Brian, I would also add in the now ubiquitous use of air conditioners. They unbalance the heat distribution (inside-vs-outside), which means that the outside temps are affected (as has been included in at least some studies). And even though air conditioning deals with moisture as well as heat – it dehumidifies as well as cools – most applications drain the accumulated/”separated out” water into the drainage/sewers, so for the most part it does not add to outside moisture.

    But if the air conditioner factor was not included, that is another (albeit minor) factor the authors did not consider.

    And, with insulation of heated of buildings being less than perfect, is any consideration given at all to this factor on cold winter nights, when the inside-outside temperature delta is at its maximum, which means the greatest degree of heat flow to the outside occurs exactly when nighttime minimums happen? Apparently not.

    I totally agree with Anthony, that the NCDC interpolating of station temps is a probable serious shortcoming in the paper.

    With the data thus having a big “Did they cover everything” question mark hanging over its head like the sword of Damocles, I suspect this has a good chance of being one of those papers that gets retracted.

    I would also put the question out there as to how much they had to frame every bit of this – which data to use and how to carefully parse it all, in order to not risk their funding. (Oh, did I suggest that someone other than skeptics is possibly doing something out of monetary motives? /snarc)

    (and NOT that the really effective skeptics – Watts and McIntyre – are taking any money, anyway…)

  36. In a paper that specifically talks about “Cooling degree days” and “heating degree days,” am I the only one here who wonders why they did NOT specifically mention air conditioning and heated buildings and take them into account – even if it was just to say, “We did not consider these significant”?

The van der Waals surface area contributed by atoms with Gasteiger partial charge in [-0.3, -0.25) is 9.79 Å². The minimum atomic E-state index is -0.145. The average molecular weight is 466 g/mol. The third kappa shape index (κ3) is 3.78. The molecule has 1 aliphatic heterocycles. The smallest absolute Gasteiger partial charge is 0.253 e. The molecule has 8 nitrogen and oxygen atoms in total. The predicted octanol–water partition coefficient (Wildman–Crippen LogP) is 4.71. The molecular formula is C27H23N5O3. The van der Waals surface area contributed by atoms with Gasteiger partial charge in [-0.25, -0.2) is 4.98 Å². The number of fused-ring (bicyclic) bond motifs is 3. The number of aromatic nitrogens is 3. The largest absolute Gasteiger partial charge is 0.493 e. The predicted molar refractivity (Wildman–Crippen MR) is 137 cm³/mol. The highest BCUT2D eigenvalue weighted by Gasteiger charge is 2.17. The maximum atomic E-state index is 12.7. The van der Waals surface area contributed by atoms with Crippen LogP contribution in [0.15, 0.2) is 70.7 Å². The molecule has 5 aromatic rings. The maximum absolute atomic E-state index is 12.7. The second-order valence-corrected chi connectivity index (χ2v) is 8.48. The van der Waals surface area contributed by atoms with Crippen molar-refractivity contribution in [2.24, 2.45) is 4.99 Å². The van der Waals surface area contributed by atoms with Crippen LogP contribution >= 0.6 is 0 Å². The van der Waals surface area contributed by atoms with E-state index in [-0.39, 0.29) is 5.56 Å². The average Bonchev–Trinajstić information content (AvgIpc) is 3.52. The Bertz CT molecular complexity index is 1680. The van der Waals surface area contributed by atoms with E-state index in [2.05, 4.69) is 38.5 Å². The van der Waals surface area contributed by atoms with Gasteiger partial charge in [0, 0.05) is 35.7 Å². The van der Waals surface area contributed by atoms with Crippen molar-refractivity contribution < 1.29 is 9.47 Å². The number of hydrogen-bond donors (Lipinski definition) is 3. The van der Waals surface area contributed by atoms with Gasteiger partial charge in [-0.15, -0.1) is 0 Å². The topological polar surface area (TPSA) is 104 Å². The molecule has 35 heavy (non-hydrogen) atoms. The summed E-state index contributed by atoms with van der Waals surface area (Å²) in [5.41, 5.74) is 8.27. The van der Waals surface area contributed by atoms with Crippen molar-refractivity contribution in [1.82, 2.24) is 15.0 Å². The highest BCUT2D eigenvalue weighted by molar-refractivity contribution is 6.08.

37. I don’t know if this will help, but we will soon have an idea of what happens when a city is abandoned.
    Sana, is the capital of Yemen and one of the oldest continuously inhabited cities in the world. At sits at an altitude of 2,300 metres and has a population of approximately 1,750,000, growing at a rate of 7% a year,.
    In about 10 years it will run out of water, as its 1 km deep aquifer is depleated. There is no other fresh water source near by and the sea is to far away even if they could afford to build and run desalination plants.

    http://www.yobserver.com/front-page/10018066.html

    So pretty soon a city will empty, 2,000,000 people will leave.
    The water and the power usage will stop.

    Wonder what will happen to the max and min? Make sure that we keep track of the temperature in the run up to the event.

  38. Sana’a and Yemen are interesting places. I saw my first persons with Elephantitis in the market. The Queen of Sheba’s palace ruins are there. Normally there are saline aquifers underlying fresh water aquifers but in the Sana’a basin these were flushed during the Pleistocene when the area was wet.

    There is one way to extend the life of Sana’a and that is to quit growing qat. More than half of the well water is used to irrigate qat. For those who might not know qat is a narcotic plant. The leaves are chewed by most, if not all males. The other way is build a series of small dams in the main wadis and drill recharge wells into the aquifer. Civilized people would do both. Yemenis? Doubtful on stopping chewing qat, but there are not many, if any, places for Sana’a residents to go.

    The black carbon smoke from burning low quality fuels in small engines is heavy so must have some influence on current UHI.

    JFD

    JFD